Dr. John Alchemy outlines the Almaraz/Guzman II ruling in respects to California workers’ compensation, detailing when it should be applied, how it should be applied, and why it’s so important for both physicians and injured workers.
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Transcription of Podcast:
Cory Oleson (Host): Welcome to the California Work Comp Report Podcast. It’s Thursday, March 11, 2021. Today we speak with Dr. John Alchemy about the Almaraz/Guzman decision and how it applies to California workers compensation cases.
Today we are discussing Almaraz/Guzman and the Almaraz/Guzman law and how it applies to workers comp claims in California. Again this is your host, Cory Oleson, here with the other host – I don’t know about host, or co-host, what is what, but – I am here with Dr. John Alchemy. How are you, John?
Dr. John Alchemy: Doing well, Cory, how are you doing?
Cory: Doing good, doing good. Yeah so if I understand Almaraz/Guzman correctly, in California the way I would describe it, as a non workers comp professional, who’s reading into this, it’s essentially a law that allows for workers comp physicians and professionals to give an impairment rating that is different from the rating that is calculated based on the AMA guides. So if you do a calculation for the impairment based off the AMA guides, and you determine that your patient has 3% whole person impairment in a certain body part, but you as the physician, the professional who’s basically seen the patient through the course of the claim, you think it might be more than that, or even less than that, then you would therefore invoke Almaraz/Guzman. Am I understanding that correctly, John?
Dr. John Alchemy: Yeah, the Almaraz/Guzman dates back to around 2009, when there were a couple of cases that came up and basically the doctors who were doing the ratings thought that the chapter rating, or the “four corners” as they refer to it, and I like to point out that the AMA guides actually has eight corners on it, but we call it four corners. But within those four or eight corners there are chapter ratings and you follow the directions and you get a rating value.
And these particular doctors in these particular cases decided that the ratings should be higher, or more than what the standard AMA guides did. And remember, the AMA guides in California came in around 2005 into existence, and these didn’t come around until 2009. Which is a little bit amazing to me because really, what took so long, for this whole idea to come up and get formalized? But that’s probably another story. But that’s right. So the doctor does not think that the book gives the injured worker enough impairment.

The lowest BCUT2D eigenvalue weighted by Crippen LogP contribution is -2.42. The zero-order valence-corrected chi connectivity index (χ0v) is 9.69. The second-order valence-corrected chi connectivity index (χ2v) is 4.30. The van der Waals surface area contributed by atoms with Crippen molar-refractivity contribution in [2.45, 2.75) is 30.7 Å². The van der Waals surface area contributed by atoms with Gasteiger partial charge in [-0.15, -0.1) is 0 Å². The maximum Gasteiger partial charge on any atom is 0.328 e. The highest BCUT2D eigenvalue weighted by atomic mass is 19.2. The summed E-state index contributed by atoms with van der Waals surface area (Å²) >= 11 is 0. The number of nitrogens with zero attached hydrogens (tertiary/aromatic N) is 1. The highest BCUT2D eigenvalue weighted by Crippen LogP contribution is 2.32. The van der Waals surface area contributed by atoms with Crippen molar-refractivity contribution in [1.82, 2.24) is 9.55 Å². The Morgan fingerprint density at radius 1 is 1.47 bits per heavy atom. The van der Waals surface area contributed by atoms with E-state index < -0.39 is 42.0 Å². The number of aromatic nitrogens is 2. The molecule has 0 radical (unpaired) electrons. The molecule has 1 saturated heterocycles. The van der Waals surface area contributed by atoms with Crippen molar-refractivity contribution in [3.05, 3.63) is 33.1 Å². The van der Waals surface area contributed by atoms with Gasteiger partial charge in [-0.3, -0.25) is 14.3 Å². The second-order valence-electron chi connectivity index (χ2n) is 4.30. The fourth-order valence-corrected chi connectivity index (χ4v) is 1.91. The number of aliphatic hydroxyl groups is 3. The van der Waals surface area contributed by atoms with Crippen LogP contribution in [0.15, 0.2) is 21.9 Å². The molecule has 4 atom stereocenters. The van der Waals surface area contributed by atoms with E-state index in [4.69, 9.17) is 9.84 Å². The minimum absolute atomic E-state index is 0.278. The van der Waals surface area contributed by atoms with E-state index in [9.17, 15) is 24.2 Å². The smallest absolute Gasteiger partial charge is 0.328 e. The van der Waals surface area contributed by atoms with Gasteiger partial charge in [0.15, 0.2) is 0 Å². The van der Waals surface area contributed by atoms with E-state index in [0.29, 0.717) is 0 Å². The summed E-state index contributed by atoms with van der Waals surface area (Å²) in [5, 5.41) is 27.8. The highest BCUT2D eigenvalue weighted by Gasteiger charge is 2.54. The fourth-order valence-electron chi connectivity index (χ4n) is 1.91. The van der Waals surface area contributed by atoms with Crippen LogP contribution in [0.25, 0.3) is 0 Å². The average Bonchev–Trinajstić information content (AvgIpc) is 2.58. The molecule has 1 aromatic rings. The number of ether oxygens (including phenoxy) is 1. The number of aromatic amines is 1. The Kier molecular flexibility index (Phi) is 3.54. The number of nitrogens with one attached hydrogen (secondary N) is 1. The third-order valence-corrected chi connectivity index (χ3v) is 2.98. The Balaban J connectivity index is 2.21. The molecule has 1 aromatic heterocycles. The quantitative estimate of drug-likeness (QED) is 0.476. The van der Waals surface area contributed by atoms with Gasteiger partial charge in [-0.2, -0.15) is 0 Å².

Cory: Just leading off with this, because the outcome of the Almaraz/Guzman case kind of reminds me of a quote from a film made by a very large film company, it’s a film about some pirates. And when questioned about the code of pirates, the captain of one of the ships says “those are more like guidelines.”
And I think about the AMA guides as it relates to this case because that’s kind of what’s been determined with the Almaraz/Guzman is one of the strict measures of the AMA guides is that this rating is law, but as you said and as it’s sort of apparent, you can’t really confine the infinitesimal things that can happen in a work comp case to what it says in this book. And the fact that it took four years to implement that is kind of crazy. So the AMA guides – we’ve discussed this before, but it must have slipped my mind – were invented around 2004, 2005, did California have its own rule set before that or was it a former version of the AMA guides it was working off of?
Dr. John Alchemy: No they did, and some states still do, have their own rules for creating disability injuries and work comp injuries, and California had its own, and it went bases on pain, and frequency, and the objective findings, and functional loss, as far as work restrictions and things like that. That for the most part has kind of been phased out, we don’t do those ratings unless it’s under extremely special circumstances, if there’s an original claim that needs to be revisited. But most of our claims are issued over to the AMA guides.
And getting back to the Almaraz/Guzman, the Almaraz/Guzman really addresses two flavors of situations and I think it’s good for the listeners to understand this. One is, when the rating value simply doesn’t match the patient’s functional loss, that’s one of them.
And the other one if you reads some of the determinations, the other application for it is when you’re trying to do conditions that the AMA guides simply do not list. It’s not a rate-able condition. It’s under those two situations that Almarz/Guzman comes into play for the most part, in my experience from what I’ve seen and reviews I’ve done, it’s usually been that the doctor for some reason doesn’t feel like the AMA guides fifth addition rating is an accurate rating of the individual’s loss. That’s usually what it is, 9 times out of 10.